|First big regatta on Schuylkill, 1835, Nicolino Calyo|
First of all, I was totally absorbed by the crumbling minute books, old newspapers, photo archives, and documents stashed in boathouses, people's homes and such repositories as the Historical Society of Pennsylvania and the Library Company. The stories I discovered fascinated me. They took me inside a time when immigrants were pouring into Philadelphia and the country, a time when people clung to clubs and traditions for a sense of belonging somewhere. They had costumes, nicknames, and other strange customs. Gambling was rife, races were thrown, and Boathouse Row pushed for amateur rules for the sport. (They were the first amateur rules for any sport in the U.S.) Hundreds of thousands would descend on the river to watch the most popular spectator sport of its era. You can find lots of photos and information on my website, BoathouseRowTheBook.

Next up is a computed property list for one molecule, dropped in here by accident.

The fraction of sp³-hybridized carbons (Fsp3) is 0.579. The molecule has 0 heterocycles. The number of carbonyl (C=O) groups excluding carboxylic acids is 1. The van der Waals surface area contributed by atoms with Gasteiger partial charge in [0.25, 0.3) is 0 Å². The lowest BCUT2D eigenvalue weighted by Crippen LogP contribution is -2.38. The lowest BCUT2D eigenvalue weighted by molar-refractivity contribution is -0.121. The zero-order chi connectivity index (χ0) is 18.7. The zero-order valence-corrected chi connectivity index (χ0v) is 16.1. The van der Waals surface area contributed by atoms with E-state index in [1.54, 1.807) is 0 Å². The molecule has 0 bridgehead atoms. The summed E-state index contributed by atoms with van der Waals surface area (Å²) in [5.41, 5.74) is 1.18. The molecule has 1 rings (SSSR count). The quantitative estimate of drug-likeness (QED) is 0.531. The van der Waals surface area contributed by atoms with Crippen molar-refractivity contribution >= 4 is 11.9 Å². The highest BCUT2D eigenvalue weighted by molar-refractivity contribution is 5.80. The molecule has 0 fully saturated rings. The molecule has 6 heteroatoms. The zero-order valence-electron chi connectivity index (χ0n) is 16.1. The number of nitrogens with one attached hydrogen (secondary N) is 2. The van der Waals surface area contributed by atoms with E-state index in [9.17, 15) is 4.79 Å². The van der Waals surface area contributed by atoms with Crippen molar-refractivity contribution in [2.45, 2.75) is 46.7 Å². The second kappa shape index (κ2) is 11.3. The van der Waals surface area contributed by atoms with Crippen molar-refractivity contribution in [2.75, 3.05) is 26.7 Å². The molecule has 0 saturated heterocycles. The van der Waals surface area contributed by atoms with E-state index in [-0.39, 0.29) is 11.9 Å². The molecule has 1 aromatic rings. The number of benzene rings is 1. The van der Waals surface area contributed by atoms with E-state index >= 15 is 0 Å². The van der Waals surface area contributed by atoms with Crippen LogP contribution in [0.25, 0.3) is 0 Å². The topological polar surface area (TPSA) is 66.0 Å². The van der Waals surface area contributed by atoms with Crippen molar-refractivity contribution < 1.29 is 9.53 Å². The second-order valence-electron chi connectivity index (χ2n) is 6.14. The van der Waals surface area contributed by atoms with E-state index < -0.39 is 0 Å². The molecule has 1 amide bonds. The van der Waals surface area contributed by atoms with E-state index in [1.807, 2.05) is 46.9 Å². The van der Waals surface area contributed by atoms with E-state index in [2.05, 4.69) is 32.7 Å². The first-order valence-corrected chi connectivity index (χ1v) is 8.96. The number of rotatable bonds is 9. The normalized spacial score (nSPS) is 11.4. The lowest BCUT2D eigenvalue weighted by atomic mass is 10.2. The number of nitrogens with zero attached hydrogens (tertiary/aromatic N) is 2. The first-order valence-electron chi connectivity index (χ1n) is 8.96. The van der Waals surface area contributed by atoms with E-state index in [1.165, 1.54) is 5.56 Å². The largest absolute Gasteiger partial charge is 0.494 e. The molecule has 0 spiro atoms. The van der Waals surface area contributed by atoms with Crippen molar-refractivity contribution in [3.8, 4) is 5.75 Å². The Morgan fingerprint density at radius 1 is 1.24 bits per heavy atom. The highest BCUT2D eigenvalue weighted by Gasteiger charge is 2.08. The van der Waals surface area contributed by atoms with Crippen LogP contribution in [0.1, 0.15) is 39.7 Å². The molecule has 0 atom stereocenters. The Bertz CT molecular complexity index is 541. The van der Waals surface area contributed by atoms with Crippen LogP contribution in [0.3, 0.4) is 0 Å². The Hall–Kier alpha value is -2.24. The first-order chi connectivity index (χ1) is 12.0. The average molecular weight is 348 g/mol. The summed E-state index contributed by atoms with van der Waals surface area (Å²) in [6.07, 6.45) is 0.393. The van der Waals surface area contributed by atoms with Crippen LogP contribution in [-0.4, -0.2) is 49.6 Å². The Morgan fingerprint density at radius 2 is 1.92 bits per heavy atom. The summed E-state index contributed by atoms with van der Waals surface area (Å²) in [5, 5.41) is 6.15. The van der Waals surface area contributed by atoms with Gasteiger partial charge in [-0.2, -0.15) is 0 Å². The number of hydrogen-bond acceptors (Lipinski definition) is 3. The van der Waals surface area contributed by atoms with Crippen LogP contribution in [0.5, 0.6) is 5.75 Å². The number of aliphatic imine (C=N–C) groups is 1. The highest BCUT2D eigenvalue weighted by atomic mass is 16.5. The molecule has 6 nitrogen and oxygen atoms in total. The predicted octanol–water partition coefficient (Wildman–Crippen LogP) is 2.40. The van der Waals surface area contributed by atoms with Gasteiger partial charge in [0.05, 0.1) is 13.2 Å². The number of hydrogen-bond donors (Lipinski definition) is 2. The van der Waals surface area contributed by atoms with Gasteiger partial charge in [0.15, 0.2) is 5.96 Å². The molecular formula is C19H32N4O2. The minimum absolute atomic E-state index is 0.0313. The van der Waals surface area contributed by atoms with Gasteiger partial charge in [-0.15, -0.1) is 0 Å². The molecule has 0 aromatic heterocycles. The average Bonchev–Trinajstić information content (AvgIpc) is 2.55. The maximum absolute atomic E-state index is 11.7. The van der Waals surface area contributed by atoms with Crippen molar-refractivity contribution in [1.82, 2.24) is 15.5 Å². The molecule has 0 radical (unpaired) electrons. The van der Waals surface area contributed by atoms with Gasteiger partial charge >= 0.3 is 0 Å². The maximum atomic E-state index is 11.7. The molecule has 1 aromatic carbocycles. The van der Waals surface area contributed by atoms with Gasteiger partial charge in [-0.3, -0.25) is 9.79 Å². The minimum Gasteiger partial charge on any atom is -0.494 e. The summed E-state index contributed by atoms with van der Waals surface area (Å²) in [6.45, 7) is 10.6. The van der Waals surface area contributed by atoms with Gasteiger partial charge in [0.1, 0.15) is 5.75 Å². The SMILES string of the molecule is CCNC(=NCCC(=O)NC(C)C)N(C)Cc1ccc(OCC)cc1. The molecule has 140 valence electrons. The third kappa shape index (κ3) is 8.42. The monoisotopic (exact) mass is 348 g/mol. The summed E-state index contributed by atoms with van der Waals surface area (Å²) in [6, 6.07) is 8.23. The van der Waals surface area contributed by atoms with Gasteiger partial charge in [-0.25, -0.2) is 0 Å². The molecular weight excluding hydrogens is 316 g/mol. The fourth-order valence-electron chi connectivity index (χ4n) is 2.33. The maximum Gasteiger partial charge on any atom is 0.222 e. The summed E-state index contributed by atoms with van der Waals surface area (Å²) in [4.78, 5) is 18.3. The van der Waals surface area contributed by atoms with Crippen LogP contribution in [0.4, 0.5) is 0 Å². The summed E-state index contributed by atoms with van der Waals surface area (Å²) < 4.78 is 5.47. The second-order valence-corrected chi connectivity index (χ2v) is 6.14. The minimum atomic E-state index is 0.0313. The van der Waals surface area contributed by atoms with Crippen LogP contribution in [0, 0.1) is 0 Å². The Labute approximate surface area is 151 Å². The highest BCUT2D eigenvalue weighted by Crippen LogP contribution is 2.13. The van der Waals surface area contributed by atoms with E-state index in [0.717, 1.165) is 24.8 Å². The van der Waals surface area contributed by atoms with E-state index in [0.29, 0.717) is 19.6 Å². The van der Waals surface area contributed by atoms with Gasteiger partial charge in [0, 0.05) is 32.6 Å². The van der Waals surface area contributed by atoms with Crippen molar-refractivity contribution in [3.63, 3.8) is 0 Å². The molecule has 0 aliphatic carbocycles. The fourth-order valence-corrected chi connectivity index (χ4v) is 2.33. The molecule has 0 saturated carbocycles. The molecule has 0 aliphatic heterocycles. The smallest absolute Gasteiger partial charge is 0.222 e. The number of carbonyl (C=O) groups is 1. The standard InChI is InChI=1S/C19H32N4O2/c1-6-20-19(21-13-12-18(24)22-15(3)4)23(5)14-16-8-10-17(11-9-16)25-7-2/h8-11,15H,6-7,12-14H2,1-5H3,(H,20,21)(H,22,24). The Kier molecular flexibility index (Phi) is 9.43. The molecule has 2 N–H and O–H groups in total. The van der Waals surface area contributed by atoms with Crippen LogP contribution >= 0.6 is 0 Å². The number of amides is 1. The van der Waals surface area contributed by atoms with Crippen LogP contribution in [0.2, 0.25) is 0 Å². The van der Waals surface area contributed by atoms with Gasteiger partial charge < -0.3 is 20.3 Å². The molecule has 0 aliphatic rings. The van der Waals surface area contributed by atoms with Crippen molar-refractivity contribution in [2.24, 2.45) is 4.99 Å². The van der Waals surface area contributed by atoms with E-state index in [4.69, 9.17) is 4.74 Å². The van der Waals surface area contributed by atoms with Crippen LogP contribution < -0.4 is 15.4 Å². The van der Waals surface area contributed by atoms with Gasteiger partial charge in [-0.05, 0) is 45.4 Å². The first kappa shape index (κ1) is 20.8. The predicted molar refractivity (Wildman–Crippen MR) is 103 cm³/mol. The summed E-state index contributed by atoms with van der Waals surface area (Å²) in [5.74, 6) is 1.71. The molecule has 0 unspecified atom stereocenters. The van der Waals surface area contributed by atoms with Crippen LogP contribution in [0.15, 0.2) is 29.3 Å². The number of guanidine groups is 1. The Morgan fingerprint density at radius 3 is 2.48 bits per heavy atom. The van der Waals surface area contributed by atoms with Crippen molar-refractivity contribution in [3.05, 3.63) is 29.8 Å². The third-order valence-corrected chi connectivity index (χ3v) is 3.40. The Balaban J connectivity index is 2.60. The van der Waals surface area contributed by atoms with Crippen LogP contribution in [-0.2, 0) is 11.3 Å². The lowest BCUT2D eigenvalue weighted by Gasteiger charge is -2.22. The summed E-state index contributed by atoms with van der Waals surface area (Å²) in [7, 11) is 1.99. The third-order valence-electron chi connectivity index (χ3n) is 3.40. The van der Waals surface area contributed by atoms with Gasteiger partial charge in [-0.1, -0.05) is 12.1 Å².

Then, too, I got to interview a lot of people with long memories of more recent times. Such fun, having an excuse to get to know some fascinating folks.
|Signing my book at the Head of the Schuylkill Regatta|
In other words, every skill I ever learned as a journalist -- reporting, writing, research, fact checking, visuals -- all came into play in this, the biggest project of my career.
As I look at the book on my kitchen counter, with its gorgeous cover, color photos, many stories and its heft, I'm stunned that I was able to create this.
Of course, I could not have done so without Temple University Press and a generous grant to the press from philanthropist H. F. Gerry Lenfest. Daniel J. Boyne, author of several important rowing books, wrote a gracious blurb for the jacket.
As I am interviewed on public radio's WHYY Radio Times or excerpted in the Philadelphia Inquirer , or in Main Line Today, it's like an out-of-body experience for me. My calendar is filling with appearances and book signings.
Never could I have imagined that my journey to the "next great thing" would be so much fun.